Full Name: Dennis B. Miller
Name on Ballot: Dennis B. Miller
Political Party: Democrat
Running For: House
Email Address: firstname.lastname@example.org
Current Job: Owner of Spa Pure
Place of birth: Boise, Idaho
Campaign website: www.democracyinhawaii.com
Job history past 10 years:
Co-Owner and operator of Shiatsu & Massage Center since 2001. Co-Owner and operator of Spa Pure since 2008.
Ever run for public office? If so, when? Outcome? No
Other civic experience or community service?
None, except for, perhaps, sign waving for Bernie Sanders, from September 2015 through March 26, 2016
Anything else you’d like voters to know about you?
Aloha! Creating a livable wage will end most homelessness and chronic unemployment. It will also save the taxpayers. Let’s help our businesses to raise the minimum wage to $18, & lower the cost of business in several significant ways, starting with a State Single Payer Health Care Plan.
What makes you qualified to be a state representative?
I’m a Waikiki Day Spa entrepreneur.
Together with Petula, my wife, we have managed Shiatsu & Massage Center (average annual sales: $900,000.00 for the past three years) for about 15 years and Spa Pure, in the Courtyard Hotel, for eight years. My bachelor of arts degree is from UH-Manoa.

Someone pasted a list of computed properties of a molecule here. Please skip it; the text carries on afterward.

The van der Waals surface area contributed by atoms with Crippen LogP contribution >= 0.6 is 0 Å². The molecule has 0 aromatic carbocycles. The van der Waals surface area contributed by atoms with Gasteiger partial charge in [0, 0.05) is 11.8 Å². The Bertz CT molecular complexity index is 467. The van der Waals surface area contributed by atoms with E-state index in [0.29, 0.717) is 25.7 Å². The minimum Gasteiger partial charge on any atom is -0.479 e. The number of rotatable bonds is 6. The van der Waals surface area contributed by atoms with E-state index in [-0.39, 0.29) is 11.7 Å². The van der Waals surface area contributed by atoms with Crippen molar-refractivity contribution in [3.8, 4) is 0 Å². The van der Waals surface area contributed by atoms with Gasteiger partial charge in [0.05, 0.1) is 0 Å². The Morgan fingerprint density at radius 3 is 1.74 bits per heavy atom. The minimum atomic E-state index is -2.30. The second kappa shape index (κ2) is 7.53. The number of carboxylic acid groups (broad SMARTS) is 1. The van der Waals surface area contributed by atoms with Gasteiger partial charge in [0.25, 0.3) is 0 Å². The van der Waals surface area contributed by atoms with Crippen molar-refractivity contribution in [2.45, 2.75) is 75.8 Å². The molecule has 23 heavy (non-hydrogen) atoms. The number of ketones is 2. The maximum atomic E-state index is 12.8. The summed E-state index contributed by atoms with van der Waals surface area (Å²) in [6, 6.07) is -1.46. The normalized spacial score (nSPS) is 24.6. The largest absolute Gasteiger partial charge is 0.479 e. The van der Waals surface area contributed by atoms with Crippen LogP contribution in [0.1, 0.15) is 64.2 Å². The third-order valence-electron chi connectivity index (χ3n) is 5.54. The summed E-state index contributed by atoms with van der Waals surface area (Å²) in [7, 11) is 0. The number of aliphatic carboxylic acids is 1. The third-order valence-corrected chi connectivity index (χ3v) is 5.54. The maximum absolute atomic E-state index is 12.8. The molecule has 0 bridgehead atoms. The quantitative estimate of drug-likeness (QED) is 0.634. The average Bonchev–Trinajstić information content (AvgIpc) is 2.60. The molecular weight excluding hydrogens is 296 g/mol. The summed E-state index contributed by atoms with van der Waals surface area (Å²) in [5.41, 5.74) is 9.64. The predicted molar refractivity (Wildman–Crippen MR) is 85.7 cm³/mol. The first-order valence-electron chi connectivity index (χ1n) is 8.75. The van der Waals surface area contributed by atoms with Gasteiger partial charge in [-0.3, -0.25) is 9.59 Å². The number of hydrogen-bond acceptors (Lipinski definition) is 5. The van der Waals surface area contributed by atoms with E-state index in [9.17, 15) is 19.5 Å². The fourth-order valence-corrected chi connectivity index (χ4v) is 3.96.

Gov. Ige says he will once again propose increases to the state gas tax, vehicle weight tax and state registration fees to help pay for state road projects. Do you support his proposal?
Yes. Our infrastructure has to be taken care of, but, we also need to fight government waste with financial transparency. If we help our state auditors to verify and reveal to the public how every taxpayer dollar is spent, we can stop “overcharges.”
If the Legislature is again asked to extend Oahu’s half-percent excise tax surcharge to finance construction or operation of the rail system, would you support such an extension?
The state is not an endless piggy bank. Rather than agreeing to each new price increase every two years, we might consider to change the plan, or to change contractors. Personally, I recommend bridging the rail over existing roads, rather than buying all the adjacent land.
Should the state play a role in cracking down on illegal vacation rentals in Hawaii?
Yes. The state can increase tax revenue by hiring more Department of Commerce and Consumer Affairs and Department of Labor inspectors. Many businesses are operating on a cash basis. This creates an unfair situation for honest businesses. Illegal home-VRs need to be shut down. Licensed home-VRs need to pay a 15 percent room tax.
Should the Legislature require that police officers in Hawaii use “body cameras,” and help to fund the use of those cameras?
Yes. Wearing and maintaining in working order a body camera needs to be a job requirement for police officers. We also need to dramatically improve training for our police officers. By ending homelessness and ending chronic poverty, we will end a lot of the stress our police face.
Dozens of police officers in Hawaii are disciplined each year for committing crimes or violating departmental policies, but little information is released about the officers or their cases. Do you think there needs to be greater public disclosure?
Without transparency regarding our public servants, the public won’t trust what we can’t see. The public needs a good, reliable police force. The police force needs the support to make that happen. Requiring a third party to investigate accusations of crimes by police will help to build trust.